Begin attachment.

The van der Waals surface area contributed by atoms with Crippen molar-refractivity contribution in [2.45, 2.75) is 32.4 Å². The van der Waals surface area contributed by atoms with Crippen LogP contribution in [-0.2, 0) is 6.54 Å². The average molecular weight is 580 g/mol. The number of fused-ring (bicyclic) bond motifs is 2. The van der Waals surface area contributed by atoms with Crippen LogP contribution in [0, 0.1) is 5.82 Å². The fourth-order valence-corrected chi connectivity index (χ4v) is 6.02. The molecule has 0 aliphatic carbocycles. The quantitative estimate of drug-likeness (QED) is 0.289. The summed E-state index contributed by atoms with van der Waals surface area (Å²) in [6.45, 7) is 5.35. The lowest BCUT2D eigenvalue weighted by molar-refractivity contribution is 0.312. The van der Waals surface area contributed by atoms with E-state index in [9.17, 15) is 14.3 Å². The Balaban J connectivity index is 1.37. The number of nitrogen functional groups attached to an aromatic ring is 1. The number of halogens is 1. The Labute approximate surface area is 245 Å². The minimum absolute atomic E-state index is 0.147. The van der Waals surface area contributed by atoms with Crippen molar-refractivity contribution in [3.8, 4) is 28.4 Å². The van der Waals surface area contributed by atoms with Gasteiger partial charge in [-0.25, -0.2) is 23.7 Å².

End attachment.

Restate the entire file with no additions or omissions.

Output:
The van der Waals surface area contributed by atoms with Crippen molar-refractivity contribution in [2.45, 2.75) is 32.4 Å². The van der Waals surface area contributed by atoms with Crippen LogP contribution in [-0.2, 0) is 6.54 Å². The average molecular weight is 580 g/mol. The number of fused-ring (bicyclic) bond motifs is 2. The van der Waals surface area contributed by atoms with Crippen LogP contribution in [0, 0.1) is 5.82 Å². The fourth-order valence-corrected chi connectivity index (χ4v) is 6.02. The molecule has 0 aliphatic carbocycles. The quantitative estimate of drug-likeness (QED) is 0.289. The summed E-state index contributed by atoms with van der Waals surface area (Å²) in [6.45, 7) is 5.35. The lowest BCUT2D eigenvalue weighted by molar-refractivity contribution is 0.312. The van der Waals surface area contributed by atoms with E-state index in [9.17, 15) is 14.3 Å². The Balaban J connectivity index is 1.37. The number of nitrogen functional groups attached to an aromatic ring is 1. The number of halogens is 1. The Labute approximate surface area is 245 Å². The minimum absolute atomic E-state index is 0.147. The van der Waals surface area contributed by atoms with Crippen molar-refractivity contribution in [3.8, 4) is 28.4 Å². The van der Waals surface area contributed by atoms with Gasteiger partial charge in [-0.25, -0.2) is 23.7 Å².